Full name Barry Stead
Born June 21, 1939, Leeds, Yorkshire
Died April 15, 1980, Drighlington, Yorkshire (aged 40 years 299 days)
Major teams Essex, Northern Transvaal, Nottinghamshire, Yorkshire
Batting style Left-hand bat
Bowling style Left-arm fast-medium
|First-class span||1959 - 1976|
|List A span||1966 - 1978|
For almost two decades one of the most riveting sights in county cricket was the
frantic, scuttling approach to the crease of fast-medium left-arm bowler Barry Stead, news of whose death from cancer on April 15 saddened the cricket community. He was 40. Born in Leeds, Stead had a dramatic debut for his native county, taking 7 for 76 against the 1959 Indians at Bradford. One further appearance for Yorkshire followed, but in 1960 and 1961 he played for Combined Services and then joined Nottinghamshire, whom he was to serve regularly
until 1976, the year of his benefit. Capped in 1969, when he was top
wicket-taker with 71, he returned the best figures of his career three years later, when Somerset were demolished for 107, Stead 8 for 44 (including a hat-trick - Virgin, Cooper and Close), the other two wickets falling to Sobers. Stead's match figures were 12 for 111, and that season he went on to head the Notts bowling with 93 wickets at 20.33. In 1973 his 49 Championship wickets
were the most for the county, too, and after having waited for several years to establish himself, he was now a game, willing and valuable member of the attack.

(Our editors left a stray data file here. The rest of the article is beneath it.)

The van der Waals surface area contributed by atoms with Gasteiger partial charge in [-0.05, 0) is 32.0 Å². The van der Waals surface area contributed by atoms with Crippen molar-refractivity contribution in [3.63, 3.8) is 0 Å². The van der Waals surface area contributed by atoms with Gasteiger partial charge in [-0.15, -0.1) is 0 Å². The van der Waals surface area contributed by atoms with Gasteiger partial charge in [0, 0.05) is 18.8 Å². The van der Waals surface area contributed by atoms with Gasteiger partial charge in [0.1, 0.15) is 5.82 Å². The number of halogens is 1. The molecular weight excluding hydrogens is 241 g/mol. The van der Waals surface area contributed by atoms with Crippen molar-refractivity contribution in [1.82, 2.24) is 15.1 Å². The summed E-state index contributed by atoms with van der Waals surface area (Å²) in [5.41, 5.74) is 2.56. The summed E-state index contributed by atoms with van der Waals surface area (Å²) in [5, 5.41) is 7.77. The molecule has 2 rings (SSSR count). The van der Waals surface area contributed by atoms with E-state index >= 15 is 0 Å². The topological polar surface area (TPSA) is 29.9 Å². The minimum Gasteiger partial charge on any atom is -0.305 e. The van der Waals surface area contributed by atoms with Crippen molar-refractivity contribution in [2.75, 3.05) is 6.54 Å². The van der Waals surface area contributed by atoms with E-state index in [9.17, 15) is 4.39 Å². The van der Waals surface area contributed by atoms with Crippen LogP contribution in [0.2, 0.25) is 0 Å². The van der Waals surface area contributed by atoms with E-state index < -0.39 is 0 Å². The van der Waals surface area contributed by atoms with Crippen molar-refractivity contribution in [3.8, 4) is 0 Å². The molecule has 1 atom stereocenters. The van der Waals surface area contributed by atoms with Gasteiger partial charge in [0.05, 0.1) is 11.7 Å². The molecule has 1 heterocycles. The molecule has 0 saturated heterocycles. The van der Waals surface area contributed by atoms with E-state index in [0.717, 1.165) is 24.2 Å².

Cricket was Barry Stead's life, and in 1975-76 he followed the sun to South Africa, playing for Northern Transvaal. And as the Rice-Hadlee era dawned at Trent Bridge, and Stead's pace began to wane, he enjoyed some league cricket. Not always, perhaps, the luckiest of cricketers, he was called back by an injury-hit Notts in 1978 and had the desperate fortune to miss a difficult, lofted catch from Lancashire's Jack Simmons which decided the John Player League match before the eyes of millions of television-viewers. Through his discomfiture, characteristically he managed a wide and ruddy grin. Recently he ran a pub in Drighlington with great warmth and hospitality, taking time off last year and the year before to help the English Press XI in its annual labours in the 'Press Test' at Harrogate. In 1978 one of his pull shots on the small practice ground shattered a plate-glass front door. Again, the flush and the toothy grin.
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